In the words of New York City’s Mayor Bill de Blasio, “I don’t care who you are, I don’t care what you do, you’ve got to help your fellow New Yorker,” while calling the lack of action by the passerby’s in the beating of the elderly Asian woman “absolutely unacceptable.”
Read about that here.
Ignoring how ironic this is coming from a Mayor that has done everything within his power to limit the ability for individual’s to defend themselves inside of New York City (such as being arrested for attacking the Asian woman’s attacker more than likely), let’s talk about the psychology of this a little bit.
Have you ever heard of the Murder of Kitty Genovese? I wouldn’t be surprised if you haven’t. It’s a murder that happened in the Queens borough of New York City back in 1964. A couple of weeks after the murder an article was put out by the New York Times that claimed 38 witnesses in total saw or heard the attack and none of them tried to call the police or tried running to Kitty’s aid as she was stabbed in the back. While it later came out that the New York Times exaggerated (greatly) it still sparked the interests of psychologists in what is now known as The Bystander Effect.
Side Note: I don’t think I’ve seen so much irony in a single article I’ve written. New York Times being outed as being flawed in their reporting… and a Mayor that’s actively campaigning against self-defense/defense of others calling the lack of unacceptable.
The general idea around The Bystander Effect is that people walking by will think one of three things:
1. Someone else will help/It’s not my job
2. They think of the negative consequences of intervening
3. That the individual doesn’t need their help.
While there have been a handful of different studies into The Bystander Effect that show that many times Bystanders will in fact help, there’s a lot of evidence that it comes down to cultural differences. In an area where self-defense of any kind is frowned upon, or people are raised believing that law enforcement will always be there, bystanders are going to be less likely to act in the defense of others. In areas where there’s a Duty to Retreat (such as New York City) or that punishments can be handed out for defending yourself/others, bystanders will be even less likely to act in the defense of others (or themselves).
The evidence is anecdotally supported by what happened in New York City and the only school shooting I can think of that has happened in my home state of Indiana since I’ve been alive. Before I talk about what happened, let’s talk about the typical mindset of a Hoosier. Here in Indiana we’re stern in the beliefs of, “Mind your own business. Never start a fight, only end it.” People are raised to stand up against the school yard bully, they’re raised to defend themselves, and they’re raised to defend their own no matter the costs; jail time be damned.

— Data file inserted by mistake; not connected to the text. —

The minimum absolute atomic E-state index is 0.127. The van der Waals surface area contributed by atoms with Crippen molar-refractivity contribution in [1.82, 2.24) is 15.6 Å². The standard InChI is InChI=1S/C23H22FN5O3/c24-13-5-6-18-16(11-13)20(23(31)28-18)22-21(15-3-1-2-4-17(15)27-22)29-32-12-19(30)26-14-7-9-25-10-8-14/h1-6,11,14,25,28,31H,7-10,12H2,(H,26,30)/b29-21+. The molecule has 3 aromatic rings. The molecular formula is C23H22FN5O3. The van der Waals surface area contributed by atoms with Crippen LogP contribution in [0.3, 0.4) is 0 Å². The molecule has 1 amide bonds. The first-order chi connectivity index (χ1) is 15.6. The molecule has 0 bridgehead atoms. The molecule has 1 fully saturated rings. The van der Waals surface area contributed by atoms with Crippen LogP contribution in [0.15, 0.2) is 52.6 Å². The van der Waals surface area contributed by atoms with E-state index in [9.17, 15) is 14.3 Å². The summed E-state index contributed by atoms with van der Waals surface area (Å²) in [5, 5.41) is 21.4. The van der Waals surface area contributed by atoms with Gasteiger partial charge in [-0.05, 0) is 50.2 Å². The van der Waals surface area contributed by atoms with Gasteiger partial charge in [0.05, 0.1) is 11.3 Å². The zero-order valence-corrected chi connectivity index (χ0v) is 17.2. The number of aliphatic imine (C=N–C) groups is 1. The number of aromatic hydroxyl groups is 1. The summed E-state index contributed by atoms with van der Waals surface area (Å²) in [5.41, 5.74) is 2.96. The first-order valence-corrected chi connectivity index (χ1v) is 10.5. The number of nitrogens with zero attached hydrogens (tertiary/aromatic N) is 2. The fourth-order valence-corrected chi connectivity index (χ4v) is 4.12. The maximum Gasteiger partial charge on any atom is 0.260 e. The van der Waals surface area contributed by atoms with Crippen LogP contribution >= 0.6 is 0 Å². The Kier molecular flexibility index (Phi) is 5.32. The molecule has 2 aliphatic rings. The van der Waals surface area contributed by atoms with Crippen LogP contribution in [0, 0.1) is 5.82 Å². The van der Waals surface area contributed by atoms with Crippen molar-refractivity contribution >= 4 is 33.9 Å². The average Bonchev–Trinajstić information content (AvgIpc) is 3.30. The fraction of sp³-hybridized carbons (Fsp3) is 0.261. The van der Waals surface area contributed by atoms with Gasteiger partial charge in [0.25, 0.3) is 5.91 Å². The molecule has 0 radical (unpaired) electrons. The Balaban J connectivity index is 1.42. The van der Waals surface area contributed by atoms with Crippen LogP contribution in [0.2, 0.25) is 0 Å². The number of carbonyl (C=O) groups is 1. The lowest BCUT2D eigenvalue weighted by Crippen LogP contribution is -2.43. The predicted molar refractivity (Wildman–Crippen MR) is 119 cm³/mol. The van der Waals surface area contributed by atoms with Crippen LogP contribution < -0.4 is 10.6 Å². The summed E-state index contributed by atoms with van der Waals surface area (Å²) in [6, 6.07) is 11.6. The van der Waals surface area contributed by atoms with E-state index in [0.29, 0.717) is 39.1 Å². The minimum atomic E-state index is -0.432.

Back in May 2018 there was a school shooting in Noblesville’s West Middle School. Sparing the details, only two people were injured and none were killed thanks to the actions of a science teacher by the name of Jason Seaman. As the school shooter came into the room Mr. Seaman threw a basketball at the child shooter, got him into a bearhug, and took him to the ground while telling his class to evacuate and to call 911. He was later quoted in saying, “…the only acceptable actions I could have done given the circumstances.”
This is how people act in a state that supports acting in self-defense and the defense of others. It’s how people act in a state where you’re raised to mind your own business.
The next time you see something like what happened in New York City, ask yourself where it happened. Ask yourself what the politics are or what the average mindset might be of a citizen there based on the politics. Regardless of the politics on firearms, the incident in New York City, and the possibility of The Bystander Effect are why:
1. Everyone should take/raise their kids to take responsibility of their own safety
2. Everyone should push for some sort of defensive laws
3. Everyone should push for the eradication of Duty to Retreat laws.
An individual should never be forced by law to retreat from an attacker and an individual should always be supported by the legal system when they were acting in their own defense or the defense of others. This shouldn’t be political, this shouldn’t be debatable. This is a human right.
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In 1939 there was a Supreme Court Case called United States v. Miller. In this case regarding the National Firearms Act of 1934, the Supreme